Physically attractive female university students received lower marks when lectures moved online during the pandemic, a study has found.
The results may help to settle a long-standing debate over why good-looking people often appear to have an advantage in life.
Researchers have known for several decades that attractive individuals tend to receive higher wages than their less attractive peers. They are more likely to be promoted and less likely to go to prison.
They also often tend to get better grades in university. But the reason for this “beauty premium” has been disputed. Some experts believe that it’s simply a case of professors discriminating in favour of more attractive students.
Others have argued that good-looking people actually perform better at certain tasks, possibly because they tend to have greater self-confidence.
“The pandemic provided us with a great opportunity to disentangle whether this beauty premium is due to discrimination or the result of some productive attribute,” said Adrian Mehic of Lund University in Sweden, the author of the new study.
Mehic recruited 307 engineering students who attended university both before and during the pandemic. The attractiveness of each of their faces was ranked by a jury of 37 people, on a scale of 1-10, where 10 was “extremely attractive”.
The study showed a different story for the attractive male students: their grades were still higher after lectures had moved online
Mehic focused on courses where professors have control over what grades are awarded, because they assess students’ contributions to group assignments, participation in seminars and oral presentations.
Before the pandemic, better-looking students of both sexes tended to get better grades. This beauty premium boosted their marks by a few percentage points — not enough to move a struggling student to the top of the class, but sufficient to be statistically significant.
However, when lectures went online and in-person teaching ended, the attractive females suddenly lost this advantage.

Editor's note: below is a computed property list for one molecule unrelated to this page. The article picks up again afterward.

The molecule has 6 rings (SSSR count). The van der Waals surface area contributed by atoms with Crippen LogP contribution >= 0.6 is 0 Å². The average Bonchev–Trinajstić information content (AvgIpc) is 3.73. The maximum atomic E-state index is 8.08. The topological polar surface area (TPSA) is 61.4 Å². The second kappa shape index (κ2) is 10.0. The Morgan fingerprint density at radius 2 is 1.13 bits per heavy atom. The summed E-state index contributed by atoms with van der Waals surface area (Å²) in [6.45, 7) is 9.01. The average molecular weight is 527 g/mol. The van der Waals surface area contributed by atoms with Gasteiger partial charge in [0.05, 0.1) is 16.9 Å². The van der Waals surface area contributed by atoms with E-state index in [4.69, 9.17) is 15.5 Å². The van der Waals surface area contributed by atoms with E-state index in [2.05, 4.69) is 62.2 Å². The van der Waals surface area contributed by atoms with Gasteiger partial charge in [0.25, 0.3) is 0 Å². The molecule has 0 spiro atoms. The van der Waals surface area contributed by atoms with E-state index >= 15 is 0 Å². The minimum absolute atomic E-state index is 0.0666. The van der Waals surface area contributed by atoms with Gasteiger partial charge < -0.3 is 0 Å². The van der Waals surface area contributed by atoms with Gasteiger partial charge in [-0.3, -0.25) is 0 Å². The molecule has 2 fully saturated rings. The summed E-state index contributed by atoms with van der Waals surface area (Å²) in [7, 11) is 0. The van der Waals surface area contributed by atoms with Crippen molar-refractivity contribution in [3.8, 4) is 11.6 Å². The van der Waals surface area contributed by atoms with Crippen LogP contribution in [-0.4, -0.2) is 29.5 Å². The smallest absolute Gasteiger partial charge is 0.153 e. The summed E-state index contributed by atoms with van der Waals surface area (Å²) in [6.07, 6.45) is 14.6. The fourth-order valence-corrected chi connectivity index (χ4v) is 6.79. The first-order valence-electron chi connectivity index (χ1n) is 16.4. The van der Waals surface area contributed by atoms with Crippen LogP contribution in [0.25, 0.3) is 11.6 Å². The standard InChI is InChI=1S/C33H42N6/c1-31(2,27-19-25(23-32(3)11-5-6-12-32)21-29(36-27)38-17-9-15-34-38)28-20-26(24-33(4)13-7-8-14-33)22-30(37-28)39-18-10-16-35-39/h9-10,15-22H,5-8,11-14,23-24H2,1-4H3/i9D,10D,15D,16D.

The “beauty bonus” seen for the attractive females prior to the pandemic fell by about 80 per cent after the move to remote teaching.
The professors, it seems, had been discriminating in their favour.
When classes went online there were far fewer interactions between students and the teaching staff. Students were encouraged to have computer cameras on during their online lectures, but it was not compulsory.
“Most professors are male so that is likely a factor,” Mehic said. “However, female professors also gave the attractive females better grades [prior to the pandemic].”
The story was different for the attractive males: their grades were still higher after lectures had moved online.
“I believe that the attractive males have some productivity-enhancing attribute,” Mehic said. “Maybe because they have higher self-confidence, which should lead to better grades regardless of the mode of instruction.”
Other studies have suggested that physically attractive men also tend to be more persistent and have a greater influence on their peers.
Mehic also looked at courses in subjects such as maths where grades were decided by final exams, which are marked anonymously. Here there was no link between attractiveness and grades.
Traditionally, researchers had largely assumed that the “beauty premium” was purely due to discrimination. In the early 2000s, however, the idea of beauty being a “productive attribute” emerged. “This study says that it can be due to both,” Mehic said.
The findings have been published in the journal Economic Letters.